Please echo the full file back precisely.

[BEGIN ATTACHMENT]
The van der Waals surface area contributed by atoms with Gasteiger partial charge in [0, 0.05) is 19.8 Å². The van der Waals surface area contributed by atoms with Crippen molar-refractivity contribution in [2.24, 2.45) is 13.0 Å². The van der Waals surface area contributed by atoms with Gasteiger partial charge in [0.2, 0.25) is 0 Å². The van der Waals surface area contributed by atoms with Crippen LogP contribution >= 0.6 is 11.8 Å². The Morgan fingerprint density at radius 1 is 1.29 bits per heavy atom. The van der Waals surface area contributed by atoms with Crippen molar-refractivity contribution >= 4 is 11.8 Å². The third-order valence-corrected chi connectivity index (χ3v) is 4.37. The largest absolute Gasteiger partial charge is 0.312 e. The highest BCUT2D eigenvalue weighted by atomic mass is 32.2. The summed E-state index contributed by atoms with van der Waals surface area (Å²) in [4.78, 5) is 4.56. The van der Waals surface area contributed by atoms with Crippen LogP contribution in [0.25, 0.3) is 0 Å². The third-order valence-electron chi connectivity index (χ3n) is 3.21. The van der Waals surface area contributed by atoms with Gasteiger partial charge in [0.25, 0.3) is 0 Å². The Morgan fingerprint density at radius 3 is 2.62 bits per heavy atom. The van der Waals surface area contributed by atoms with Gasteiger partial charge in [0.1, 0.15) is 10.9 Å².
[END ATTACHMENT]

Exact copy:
The van der Waals surface area contributed by atoms with Gasteiger partial charge in [0, 0.05) is 19.8 Å². The van der Waals surface area contributed by atoms with Crippen molar-refractivity contribution in [2.24, 2.45) is 13.0 Å². The van der Waals surface area contributed by atoms with Gasteiger partial charge in [0.2, 0.25) is 0 Å². The van der Waals surface area contributed by atoms with Crippen LogP contribution >= 0.6 is 11.8 Å². The Morgan fingerprint density at radius 1 is 1.29 bits per heavy atom. The van der Waals surface area contributed by atoms with Crippen molar-refractivity contribution >= 4 is 11.8 Å². The third-order valence-corrected chi connectivity index (χ3v) is 4.37. The largest absolute Gasteiger partial charge is 0.312 e. The highest BCUT2D eigenvalue weighted by atomic mass is 32.2. The summed E-state index contributed by atoms with van der Waals surface area (Å²) in [4.78, 5) is 4.56. The van der Waals surface area contributed by atoms with Crippen LogP contribution in [0.25, 0.3) is 0 Å². The third-order valence-electron chi connectivity index (χ3n) is 3.21. The van der Waals surface area contributed by atoms with Gasteiger partial charge in [0.25, 0.3) is 0 Å². The Morgan fingerprint density at radius 3 is 2.62 bits per heavy atom. The van der Waals surface area contributed by atoms with Gasteiger partial charge in [0.1, 0.15) is 10.9 Å².